Momentum growing to reopen Dorchester prison farm: advocates

Written by Najat Abdou-McFarland on August 10, 2016


Advocates want the Dorchester Penitentiary’s prison farm to reopen. Photo from Start the Farms Dorchester 2016.

Start the Farms Dorchester 2016 is a New Brunswick-based group hoping to reopen the prison farm at Dorchester Penitentiary, a Canadian federal corrections facility located in the village of Dorchester.

Start the Farms Dorchester 2016 is an advocacy group that is promoting awareness of the positive benefits of the Dorchester prison farm. Prison farms in Kingston, Ontario, Joyceville and Collins Bay, are being considered for re-opening after being closed in 2010 by the former federal government.

Start the Farms 2016 is hopeful the drive to re-open Ontario prison farms will bring about change in New Brunswick.

Dorchester grounds

Dorchester Penitentiary grounds. Photo from Start the Farms Dorchester 2016 Facebook page.

When it was running, the Dorchester farm facility maintained several operations simultaneously. These operations included green houses, honey bee colonies, an egg hatchery, a dairy herd, a beef herd, a piggery, a butcher shop and a distillery for making milk and juice out of their own harvest.

According to Mel Goodland, farmer and former mayor of Dorchester, it was quite a loss to the community when it closed. The facility employed several farm people from the community and the facility regularly donated some of their produce to several community functions.

For 20 years, Vince Zelazny has been involved in the Alternatives to Violence Program at the Dorchester Correctional Facility. Alternatives to Violence is a rehabilitative program to facilitate better relations between inmates.

Zelazny heard several positive comments about the farm from inmates during his time at the prison. The inmates told him that the prison farm helped them to achieve some of their program goals and allowed them to live a more productive lifestyle. Likewise, Goodland has seen firsthand some of these beneficial effects through the interaction he has had on the prison farm.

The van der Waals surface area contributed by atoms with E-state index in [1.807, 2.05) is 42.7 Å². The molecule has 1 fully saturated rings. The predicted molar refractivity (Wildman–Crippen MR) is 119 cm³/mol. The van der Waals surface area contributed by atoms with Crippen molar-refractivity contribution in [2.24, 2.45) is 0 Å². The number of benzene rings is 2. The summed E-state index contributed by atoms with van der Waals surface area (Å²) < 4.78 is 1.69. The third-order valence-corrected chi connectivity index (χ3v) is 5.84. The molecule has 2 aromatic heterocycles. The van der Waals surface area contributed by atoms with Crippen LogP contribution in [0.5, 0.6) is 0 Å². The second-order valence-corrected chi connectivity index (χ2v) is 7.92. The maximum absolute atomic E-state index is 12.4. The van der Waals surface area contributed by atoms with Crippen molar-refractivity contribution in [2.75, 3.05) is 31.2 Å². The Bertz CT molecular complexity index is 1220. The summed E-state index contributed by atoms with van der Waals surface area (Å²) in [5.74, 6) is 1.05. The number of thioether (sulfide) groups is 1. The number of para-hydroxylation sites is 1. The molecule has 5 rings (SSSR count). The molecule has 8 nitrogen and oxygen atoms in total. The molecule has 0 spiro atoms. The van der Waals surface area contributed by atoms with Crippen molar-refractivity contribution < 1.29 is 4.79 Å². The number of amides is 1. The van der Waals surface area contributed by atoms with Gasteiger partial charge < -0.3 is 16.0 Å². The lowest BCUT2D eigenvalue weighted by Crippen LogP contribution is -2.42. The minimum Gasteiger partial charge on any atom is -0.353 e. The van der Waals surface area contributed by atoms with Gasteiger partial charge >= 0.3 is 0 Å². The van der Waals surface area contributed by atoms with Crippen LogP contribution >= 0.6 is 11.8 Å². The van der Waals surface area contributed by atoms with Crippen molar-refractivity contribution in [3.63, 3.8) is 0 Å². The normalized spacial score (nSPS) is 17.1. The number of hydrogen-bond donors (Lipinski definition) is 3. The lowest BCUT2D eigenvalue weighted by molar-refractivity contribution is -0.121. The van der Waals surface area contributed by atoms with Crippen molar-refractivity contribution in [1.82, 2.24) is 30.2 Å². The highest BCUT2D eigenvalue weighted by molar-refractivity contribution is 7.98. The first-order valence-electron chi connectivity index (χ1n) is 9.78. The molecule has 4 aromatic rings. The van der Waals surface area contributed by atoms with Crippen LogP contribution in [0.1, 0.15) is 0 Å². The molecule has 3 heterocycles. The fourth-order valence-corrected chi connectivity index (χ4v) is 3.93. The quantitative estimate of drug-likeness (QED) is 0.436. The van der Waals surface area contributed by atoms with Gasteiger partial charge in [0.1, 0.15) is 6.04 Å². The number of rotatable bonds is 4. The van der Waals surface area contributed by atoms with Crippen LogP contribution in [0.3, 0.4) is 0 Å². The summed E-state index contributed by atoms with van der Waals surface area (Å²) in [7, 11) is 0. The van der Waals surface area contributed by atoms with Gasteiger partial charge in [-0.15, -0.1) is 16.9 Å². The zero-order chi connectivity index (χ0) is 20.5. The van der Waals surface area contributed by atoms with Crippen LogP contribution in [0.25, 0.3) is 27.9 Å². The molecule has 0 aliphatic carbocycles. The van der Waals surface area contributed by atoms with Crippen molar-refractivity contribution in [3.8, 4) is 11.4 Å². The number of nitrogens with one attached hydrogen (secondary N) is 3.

Community-focused researcher and scholar, Hilary Lyons, has laid out the benefits of empowering, stimulating and self-fulfilling labour in correctional facilities. In general, growing one’s own food allows one to have agency over the nurturing, preparation and consumption of the food in their diet. This is particularly true for inmates who are working to achieve positive control over their lives.

She and others promote rehabilitative labour. What Lyons and others envision is dramatically different from exploitative farm labour, which reproduces existing inequalities and divisions, and fails to equip inmates with usable skills post-release.

Rehabilitative labour benefits include therapeutic effects such as work satisfaction and stress release from working outdoors and developing a positive connection with other living creatures and plants. Rehabilitative labour also involves a personal work ethic of responsibility and diligence and provides inmates with work-ready skills such as problem-solving and teamwork. All of these benefits are in addition to specific vocational skills in farming and animal care.

As for the possible role the Dorchester prison farm might play in the regional economy, Goodland affirmed that there was no competition conflict with other agribusinesses in the region In the past, the majority of the produce was used to supply other correctional facilities in Atlantic Canada. He has received interest from other agribusiness stakeholders in the region in becoming involved in the Dorchester prison farm should it reopen again. He and other interested parties who have spearheaded this initiative are waiting to hear the results from two feasibility studies in Ontario.

Goodland, Zelazny, and advocates are hoping the momentum to reopen the farms will take seed as Canadians learn more about the potential of these types of farms to rehabilitate inmates’ inner and outer lives.

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